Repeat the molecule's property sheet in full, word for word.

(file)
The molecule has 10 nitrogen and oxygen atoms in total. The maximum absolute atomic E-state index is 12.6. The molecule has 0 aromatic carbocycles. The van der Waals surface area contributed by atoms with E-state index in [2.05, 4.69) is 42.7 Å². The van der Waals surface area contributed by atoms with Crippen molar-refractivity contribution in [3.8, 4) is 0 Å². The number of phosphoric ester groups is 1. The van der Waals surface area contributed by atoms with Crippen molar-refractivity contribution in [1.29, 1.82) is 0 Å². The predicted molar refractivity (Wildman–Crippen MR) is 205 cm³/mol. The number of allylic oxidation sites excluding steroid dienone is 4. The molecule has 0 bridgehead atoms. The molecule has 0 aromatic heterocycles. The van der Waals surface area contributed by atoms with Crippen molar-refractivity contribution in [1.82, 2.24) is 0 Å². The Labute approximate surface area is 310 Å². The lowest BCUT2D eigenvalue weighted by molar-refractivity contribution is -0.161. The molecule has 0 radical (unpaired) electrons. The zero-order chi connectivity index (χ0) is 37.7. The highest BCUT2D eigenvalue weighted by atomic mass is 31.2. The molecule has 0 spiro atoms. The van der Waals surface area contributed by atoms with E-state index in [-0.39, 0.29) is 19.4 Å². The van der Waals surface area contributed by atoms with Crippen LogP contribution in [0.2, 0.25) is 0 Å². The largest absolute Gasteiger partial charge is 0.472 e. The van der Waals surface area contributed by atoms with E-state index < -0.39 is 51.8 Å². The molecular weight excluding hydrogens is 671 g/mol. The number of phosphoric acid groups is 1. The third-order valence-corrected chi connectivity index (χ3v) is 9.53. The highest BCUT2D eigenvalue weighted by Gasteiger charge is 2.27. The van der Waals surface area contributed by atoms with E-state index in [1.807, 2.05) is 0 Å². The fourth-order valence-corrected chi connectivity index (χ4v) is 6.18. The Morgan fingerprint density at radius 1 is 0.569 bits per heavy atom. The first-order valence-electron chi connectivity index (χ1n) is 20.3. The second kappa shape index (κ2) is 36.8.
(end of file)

The molecule has 10 nitrogen and oxygen atoms in total. The maximum absolute atomic E-state index is 12.6. The molecule has 0 aromatic carbocycles. The van der Waals surface area contributed by atoms with E-state index in [2.05, 4.69) is 42.7 Å². The van der Waals surface area contributed by atoms with Crippen molar-refractivity contribution in [3.8, 4) is 0 Å². The number of phosphoric ester groups is 1. The van der Waals surface area contributed by atoms with Crippen molar-refractivity contribution in [1.29, 1.82) is 0 Å². The predicted molar refractivity (Wildman–Crippen MR) is 205 cm³/mol. The number of allylic oxidation sites excluding steroid dienone is 4. The molecule has 0 bridgehead atoms. The molecule has 0 aromatic heterocycles. The van der Waals surface area contributed by atoms with Crippen molar-refractivity contribution in [1.82, 2.24) is 0 Å². The Labute approximate surface area is 310 Å². The lowest BCUT2D eigenvalue weighted by molar-refractivity contribution is -0.161. The molecule has 0 radical (unpaired) electrons. The zero-order chi connectivity index (χ0) is 37.7. The highest BCUT2D eigenvalue weighted by atomic mass is 31.2. The molecule has 0 spiro atoms. The van der Waals surface area contributed by atoms with E-state index in [-0.39, 0.29) is 19.4 Å². The van der Waals surface area contributed by atoms with Crippen LogP contribution in [0.2, 0.25) is 0 Å². The largest absolute Gasteiger partial charge is 0.472 e. The van der Waals surface area contributed by atoms with E-state index < -0.39 is 51.8 Å². The molecular weight excluding hydrogens is 671 g/mol. The number of phosphoric acid groups is 1. The third-order valence-corrected chi connectivity index (χ3v) is 9.53. The highest BCUT2D eigenvalue weighted by Gasteiger charge is 2.27. The van der Waals surface area contributed by atoms with E-state index in [1.807, 2.05) is 0 Å². The fourth-order valence-corrected chi connectivity index (χ4v) is 6.18. The Morgan fingerprint density at radius 1 is 0.569 bits per heavy atom. The first-order valence-electron chi connectivity index (χ1n) is 20.3. The second kappa shape index (κ2) is 36.8.